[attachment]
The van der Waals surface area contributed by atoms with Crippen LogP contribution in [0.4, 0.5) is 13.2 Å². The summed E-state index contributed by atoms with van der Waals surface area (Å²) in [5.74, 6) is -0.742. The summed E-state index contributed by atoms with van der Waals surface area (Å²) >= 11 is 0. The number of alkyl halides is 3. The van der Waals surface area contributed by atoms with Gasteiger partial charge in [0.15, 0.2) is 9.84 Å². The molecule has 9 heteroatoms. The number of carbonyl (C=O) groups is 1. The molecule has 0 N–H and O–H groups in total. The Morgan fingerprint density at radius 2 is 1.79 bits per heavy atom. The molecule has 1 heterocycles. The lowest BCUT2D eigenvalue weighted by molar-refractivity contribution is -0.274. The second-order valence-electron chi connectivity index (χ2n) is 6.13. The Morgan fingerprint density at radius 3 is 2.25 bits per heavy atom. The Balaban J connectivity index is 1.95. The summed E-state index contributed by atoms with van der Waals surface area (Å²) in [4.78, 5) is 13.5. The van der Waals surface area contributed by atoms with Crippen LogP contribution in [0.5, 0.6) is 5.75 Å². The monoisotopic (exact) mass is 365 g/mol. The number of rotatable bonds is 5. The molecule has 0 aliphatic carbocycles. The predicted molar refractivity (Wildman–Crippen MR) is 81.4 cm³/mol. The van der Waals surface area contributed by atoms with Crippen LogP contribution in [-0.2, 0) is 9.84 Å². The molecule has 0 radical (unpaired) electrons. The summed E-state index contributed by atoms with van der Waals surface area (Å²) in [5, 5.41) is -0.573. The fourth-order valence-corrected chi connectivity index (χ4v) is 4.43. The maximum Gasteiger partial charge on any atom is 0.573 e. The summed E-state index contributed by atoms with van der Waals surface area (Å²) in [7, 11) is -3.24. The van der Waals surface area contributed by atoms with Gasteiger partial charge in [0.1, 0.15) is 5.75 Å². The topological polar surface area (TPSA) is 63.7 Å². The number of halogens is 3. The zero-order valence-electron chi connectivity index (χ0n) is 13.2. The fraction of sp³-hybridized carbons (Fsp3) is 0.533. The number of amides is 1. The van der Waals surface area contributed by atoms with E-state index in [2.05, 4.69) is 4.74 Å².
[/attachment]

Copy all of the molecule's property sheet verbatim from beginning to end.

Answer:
The van der Waals surface area contributed by atoms with Crippen LogP contribution in [0.4, 0.5) is 13.2 Å². The summed E-state index contributed by atoms with van der Waals surface area (Å²) in [5.74, 6) is -0.742. The summed E-state index contributed by atoms with van der Waals surface area (Å²) >= 11 is 0. The number of alkyl halides is 3. The van der Waals surface area contributed by atoms with Gasteiger partial charge in [0.15, 0.2) is 9.84 Å². The molecule has 9 heteroatoms. The number of carbonyl (C=O) groups is 1. The molecule has 0 N–H and O–H groups in total. The Morgan fingerprint density at radius 2 is 1.79 bits per heavy atom. The molecule has 1 heterocycles. The lowest BCUT2D eigenvalue weighted by molar-refractivity contribution is -0.274. The second-order valence-electron chi connectivity index (χ2n) is 6.13. The Morgan fingerprint density at radius 3 is 2.25 bits per heavy atom. The Balaban J connectivity index is 1.95. The summed E-state index contributed by atoms with van der Waals surface area (Å²) in [4.78, 5) is 13.5. The van der Waals surface area contributed by atoms with Crippen LogP contribution in [0.5, 0.6) is 5.75 Å². The monoisotopic (exact) mass is 365 g/mol. The number of rotatable bonds is 5. The molecule has 0 aliphatic carbocycles. The predicted molar refractivity (Wildman–Crippen MR) is 81.4 cm³/mol. The van der Waals surface area contributed by atoms with Crippen LogP contribution in [-0.2, 0) is 9.84 Å². The molecule has 0 radical (unpaired) electrons. The summed E-state index contributed by atoms with van der Waals surface area (Å²) in [5, 5.41) is -0.573. The fourth-order valence-corrected chi connectivity index (χ4v) is 4.43. The maximum Gasteiger partial charge on any atom is 0.573 e. The summed E-state index contributed by atoms with van der Waals surface area (Å²) in [7, 11) is -3.24. The van der Waals surface area contributed by atoms with Gasteiger partial charge in [0.1, 0.15) is 5.75 Å². The topological polar surface area (TPSA) is 63.7 Å². The number of halogens is 3. The zero-order valence-electron chi connectivity index (χ0n) is 13.2. The fraction of sp³-hybridized carbons (Fsp3) is 0.533. The number of amides is 1. The van der Waals surface area contributed by atoms with E-state index in [2.05, 4.69) is 4.74 Å².